When the Bureau of Labor Statistics released its newest jobs report a little over three weeks ago, economic forecasters and analysts received some welcome news: the unemployment rate had held steady at 4.9 percent for the month of August. Not long after the release, several members of the Federal Reserve’s Federal Open Market Committee (FOMC) began talking about an imminent interest rate hike, noting that the economy was operating at close to full employment.

A recent report from CEPR challenges this narrative. The report — titled The Case for a Weak Labor Market argues that a large number of non-employed workers who want jobs simply aren’t being counted in the unemployment rate.

In 2007, there were approximately 7.1 million unemployed Americans. There were also an additional 4.7 million Americans not in the labor force the “labor force” being defined as the number of people who are either employed or unemployed who said they wanted to work. These 4.7 million people weren’t counted as “unemployed” because they hadn’t searched for work during the previous four weeks. But in total, there were about 11.8 million non-employed Americans who wanted to find jobs.

The most recent labor market data show that there are currently about 7.8 million unemployed workers. Given demographic shifts and moderate population growth, this isn’t dramatically out of line with the number of workers unemployed in 2007. However, there are now almost six million Americans out of the labor force who say they want a job meaning that the number of non-employed people looking for work is far higher than the unemployment rate implies.

The aging of the population does not explain this trend. In the year leading up to the recession, just 9.7 percent of prime-age (25–54) Americans not in the labor force said they wanted a job. Over the past year, it’s been 10.5 percent. The increase is nearly identical for older workers. Between September 2015 and August 2016, 3.0 percent of Americans aged 55 and older not in the labor force said they wanted a job, compared to just 2.2 percent in 2007. A far more likely culprit is the lingering economic weakness from the 2008 recession. Table 1 below shows the percentages of all people that want a job broken into three broad categories for 2007 compared to the past year.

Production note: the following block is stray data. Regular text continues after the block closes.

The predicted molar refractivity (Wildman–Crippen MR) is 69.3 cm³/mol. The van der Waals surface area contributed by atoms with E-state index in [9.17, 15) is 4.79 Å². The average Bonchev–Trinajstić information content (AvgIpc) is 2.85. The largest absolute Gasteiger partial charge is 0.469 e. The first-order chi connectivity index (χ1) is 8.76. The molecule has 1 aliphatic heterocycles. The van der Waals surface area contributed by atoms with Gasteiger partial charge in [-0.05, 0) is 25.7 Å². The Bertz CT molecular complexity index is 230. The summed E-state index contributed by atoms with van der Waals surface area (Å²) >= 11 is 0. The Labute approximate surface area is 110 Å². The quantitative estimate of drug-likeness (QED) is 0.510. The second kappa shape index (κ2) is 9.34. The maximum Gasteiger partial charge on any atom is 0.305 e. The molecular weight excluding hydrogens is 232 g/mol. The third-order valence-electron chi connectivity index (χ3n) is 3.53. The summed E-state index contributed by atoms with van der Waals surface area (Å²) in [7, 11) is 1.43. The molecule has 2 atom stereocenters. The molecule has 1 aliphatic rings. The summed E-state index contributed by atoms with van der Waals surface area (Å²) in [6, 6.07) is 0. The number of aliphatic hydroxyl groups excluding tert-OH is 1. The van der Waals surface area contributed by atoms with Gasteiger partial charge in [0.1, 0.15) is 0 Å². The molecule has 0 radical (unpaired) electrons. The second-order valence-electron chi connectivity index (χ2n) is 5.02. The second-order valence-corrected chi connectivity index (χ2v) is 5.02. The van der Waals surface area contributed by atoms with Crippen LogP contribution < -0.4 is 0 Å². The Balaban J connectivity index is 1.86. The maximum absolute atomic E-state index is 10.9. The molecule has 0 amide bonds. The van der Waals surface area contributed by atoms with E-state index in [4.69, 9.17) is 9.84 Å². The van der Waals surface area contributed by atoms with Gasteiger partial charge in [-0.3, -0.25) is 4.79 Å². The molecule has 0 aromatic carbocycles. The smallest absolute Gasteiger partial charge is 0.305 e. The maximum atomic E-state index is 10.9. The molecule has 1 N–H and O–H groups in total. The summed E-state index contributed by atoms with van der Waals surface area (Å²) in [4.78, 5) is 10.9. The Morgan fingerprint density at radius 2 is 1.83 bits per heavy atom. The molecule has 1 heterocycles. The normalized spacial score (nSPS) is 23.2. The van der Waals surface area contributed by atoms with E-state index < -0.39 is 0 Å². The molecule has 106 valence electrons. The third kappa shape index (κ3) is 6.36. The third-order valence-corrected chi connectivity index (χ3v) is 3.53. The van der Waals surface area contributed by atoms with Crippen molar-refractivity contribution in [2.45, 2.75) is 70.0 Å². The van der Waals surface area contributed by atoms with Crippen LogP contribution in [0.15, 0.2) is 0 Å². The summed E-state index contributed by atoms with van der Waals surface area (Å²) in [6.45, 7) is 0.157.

buffie mcinnis 2016 10 table

While the economy has improved significantly over the past eight years, the experiences of being employed and unemployed today are much different than in 2007. Take for example the share of workers employed sufficient hours, which is down 1.7 percentage points relative to 2007.[1] This indicates that fewer workers are working the amount of hours they’d like to be. On the other hand, the share of workers who are underemployed, or working part-time involuntarily, is up nearly one percentage point. These workers are still counted as being employed; however, they are working part time hours because they are unable to find full time positions. In other words, these workers are still experiencing economic hardship.

In terms of the unemployed, long-term unemployment is up 0.5 percentage points and accounts for over 100 percent of the increase in unemployment, while short term unemployment is down relative to 2007. This indicates that being unemployed today is worse than being unemployed in 2007, since many individuals are staying out of a job much longer. Long-term unemployment brings a slew of hardships not necessarily experienced for those who are short-term unemployed, including depression, suicidal thoughts, and other problems. While the unemployment rate is near its 2007 average, those who are unemployed are experiencing more hardship than in 2007 since a larger share of them are experiencing long-term unemployment.

Looking at the bigger picture, “employed sufficient hours” and short-term unemployment are down nearly two percentage points, meaning the other four groups — the under-employed, the long-term unemployed, marginally attached workers, and other job wanters — are up nearly two percentage points. Job wanters include individuals who say they want a job and have searched for a job within the past 12 months, but not the past four weeks (also known as marginally attached workers) and people who say they want a job but haven’t searched within the past 12 months (also known as other job wanters). These individuals, who account for 3.6 percent of everyone who wants a job, are not captured in the unemployment rate. However, many of these people would likely return to work if there were more opportunities in the labor market.

For these reasons, the unemployment rate is not as accurate a measure of labor market tightness as it was in prior years.

[1] Those working full time or voluntarily working part time.